Documents shine light on electronic-gambling battles

Legal documents reveal the back-and-forth between electronic “sweepstakes” companies and the state, as an injunction blocks law enforcement from arresting or prosecuting those who sell or use the machines. Xpress is asking for your input on the issue.

At issue is a new type of computer-based gambling machine. A user will buy a prepaid phone or Internet-access card at a convenience store that also allows them to play a game on the computer. If they win, they receive a cash payout. However, investigators with the Buncombe County Sheriff’s Office have asserted that the cards often don’t actually work for their stated purpose, and seem to be intended for gambling.

In a 2004 ruling, the North Carolina Court of Appeals found that such machines did not violate then-current gambling law, because “the purchase of the phone cards is made to obtain a valuable commodity [the phone card]; the sale of which is promoted by a process that is common in many promotional and sweepstakes type contest.”

But the machines remained a contentious issue, and in 2008, the General Assembly amended the state’s electronic-gambling statutes, specifically stating that “it is unlawful to promote, operate or conduct a server-based electronic game promotion,” and also banning games where “participants purchase, or otherwise obtain by any means, a prepaid card.” The revised law took effect on Dec. 1, 2008.

Lawyers representing Hest Technologies and International Internet Technology quickly responded. Before the law went into effect, they sent a letter to Union County District Attorney John Snyder, who had been particularly active in his pursuit of the machines, asserting that all those machines would comply with the new laws. Hest’s Website refers to the machines as part of the “redemption gaming industry.”

“After December 8, 2008, our client’s sweepstakes will no longer employ games in violation of [the amended law],” the letter reads in part. “The new games employed by IIT and its subsidiaries will simply be electronic scratch-off simulations and will not feature any of the gambling simulation games.”

The companies’ argument is that buying a card and then playing the games is analogous to fast-food chains having a sweepstakes game with a food purchase.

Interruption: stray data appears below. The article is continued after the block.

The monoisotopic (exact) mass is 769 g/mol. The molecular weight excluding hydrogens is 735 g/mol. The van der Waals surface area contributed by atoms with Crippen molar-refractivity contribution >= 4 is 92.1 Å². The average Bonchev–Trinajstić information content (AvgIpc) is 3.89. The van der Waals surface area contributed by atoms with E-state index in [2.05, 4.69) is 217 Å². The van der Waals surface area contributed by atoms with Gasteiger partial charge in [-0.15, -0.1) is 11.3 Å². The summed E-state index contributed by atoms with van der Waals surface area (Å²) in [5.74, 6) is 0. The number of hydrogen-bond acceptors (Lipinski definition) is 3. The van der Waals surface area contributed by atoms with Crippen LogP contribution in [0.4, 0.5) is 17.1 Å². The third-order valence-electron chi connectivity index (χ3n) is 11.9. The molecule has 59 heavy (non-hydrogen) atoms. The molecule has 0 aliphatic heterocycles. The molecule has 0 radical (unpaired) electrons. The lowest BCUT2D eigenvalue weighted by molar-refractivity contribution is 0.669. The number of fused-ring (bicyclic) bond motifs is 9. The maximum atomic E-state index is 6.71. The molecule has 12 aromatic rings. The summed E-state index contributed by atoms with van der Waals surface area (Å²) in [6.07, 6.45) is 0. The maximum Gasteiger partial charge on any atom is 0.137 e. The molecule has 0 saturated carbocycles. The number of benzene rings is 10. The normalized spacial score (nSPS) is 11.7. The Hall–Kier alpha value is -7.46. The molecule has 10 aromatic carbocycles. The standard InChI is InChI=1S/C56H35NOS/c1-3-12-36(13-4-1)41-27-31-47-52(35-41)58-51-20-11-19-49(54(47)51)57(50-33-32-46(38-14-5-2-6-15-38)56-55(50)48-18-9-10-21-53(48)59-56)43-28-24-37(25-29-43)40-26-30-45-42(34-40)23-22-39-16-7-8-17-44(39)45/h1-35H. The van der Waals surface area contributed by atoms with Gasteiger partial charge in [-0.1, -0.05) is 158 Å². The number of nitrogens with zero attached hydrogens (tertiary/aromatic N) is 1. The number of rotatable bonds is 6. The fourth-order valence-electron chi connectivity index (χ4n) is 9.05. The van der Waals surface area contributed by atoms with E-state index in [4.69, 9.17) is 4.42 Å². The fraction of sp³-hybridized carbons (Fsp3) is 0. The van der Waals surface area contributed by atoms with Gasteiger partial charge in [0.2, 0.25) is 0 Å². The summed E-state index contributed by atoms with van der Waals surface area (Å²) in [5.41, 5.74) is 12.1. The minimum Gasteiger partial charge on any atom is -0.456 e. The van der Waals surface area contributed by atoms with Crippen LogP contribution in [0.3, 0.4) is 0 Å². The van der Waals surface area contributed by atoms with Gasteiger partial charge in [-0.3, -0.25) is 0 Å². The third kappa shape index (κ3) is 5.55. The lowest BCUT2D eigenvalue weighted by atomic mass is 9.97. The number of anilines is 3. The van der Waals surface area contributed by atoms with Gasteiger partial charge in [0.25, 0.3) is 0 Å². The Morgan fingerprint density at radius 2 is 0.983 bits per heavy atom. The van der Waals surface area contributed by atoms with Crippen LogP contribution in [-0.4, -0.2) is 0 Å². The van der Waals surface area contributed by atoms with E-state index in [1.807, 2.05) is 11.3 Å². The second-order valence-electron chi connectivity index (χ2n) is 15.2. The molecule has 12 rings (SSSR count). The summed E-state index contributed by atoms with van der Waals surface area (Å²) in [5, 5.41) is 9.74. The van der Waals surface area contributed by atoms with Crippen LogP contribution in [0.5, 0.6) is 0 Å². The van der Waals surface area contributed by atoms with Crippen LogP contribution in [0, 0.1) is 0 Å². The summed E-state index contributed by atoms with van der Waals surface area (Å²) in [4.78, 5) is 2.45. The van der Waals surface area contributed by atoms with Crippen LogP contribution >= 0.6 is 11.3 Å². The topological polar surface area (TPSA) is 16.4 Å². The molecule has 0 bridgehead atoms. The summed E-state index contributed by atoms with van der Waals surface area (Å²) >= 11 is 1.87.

On Dec. 19, 2008, Guilford County Superior Court Judge John Craig issued an injunction against any prosecution of the companies under the new law, asserting that their games are technically “sweepstakes” that don’t simulate gambling games or use a database (both of which are also banned under North Carolina law). It wasn’t his first time wading into the issue: Craig had also issued a March 14, 2008 injunction against prosecuting Hest and IIT’s machines.

Currently, according to Buncombe District Attorney Ron Moore, the state attorney general’s office is trying to get the injunction dismissed.

There are many legal complexities and technicalities in these cases, and Xpress is asking readers, especially those with a legal background, to weigh in both with their opinions and any additional context they can offer. Please share both in the comments below.

— David Forbes, staff writer


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2 thoughts on “Documents shine light on electronic-gambling battles

  1. Lmontgomery

    I personaly play the sweepstakes and am 77 yrs of age and this is good therapy for me and A lot of us that are widows are enjoying these Games its just fun for us to do.dont spend no more than we can afford maybe 10 dollars.I say keep the sweepstakes and let the people enjoy.We all are old enough to know how to manage our finances.
    ThANK yOU

  2. N.R.

    Yes, i use to enjoy playing the games an found it relaxing,i not been playing long only a year an never won 500, just betting on quarter, nor a blue screen an i don’t understand why they don’t give me a chance, but now these Oklahoma games are so tight that they are tighter than a tick, an can’t get bouses an barley free spins. I usually 20.00 you get something but now all you get is just a bunch of spinning. Now i’m more stressed when i leave then what i am when i come in. Ya need to make a change somewhere there no sense in ya having these machines this time. I stood up for ya an sent nice letter to defend ya an now what the governor said ya were doing ya really are for real now. Now i know for a fact there are alot of people in Winston-Salme an Clemons have quit going to the business center just for they fact they keep loosing an put in an never get anything back in return. This is crazy.

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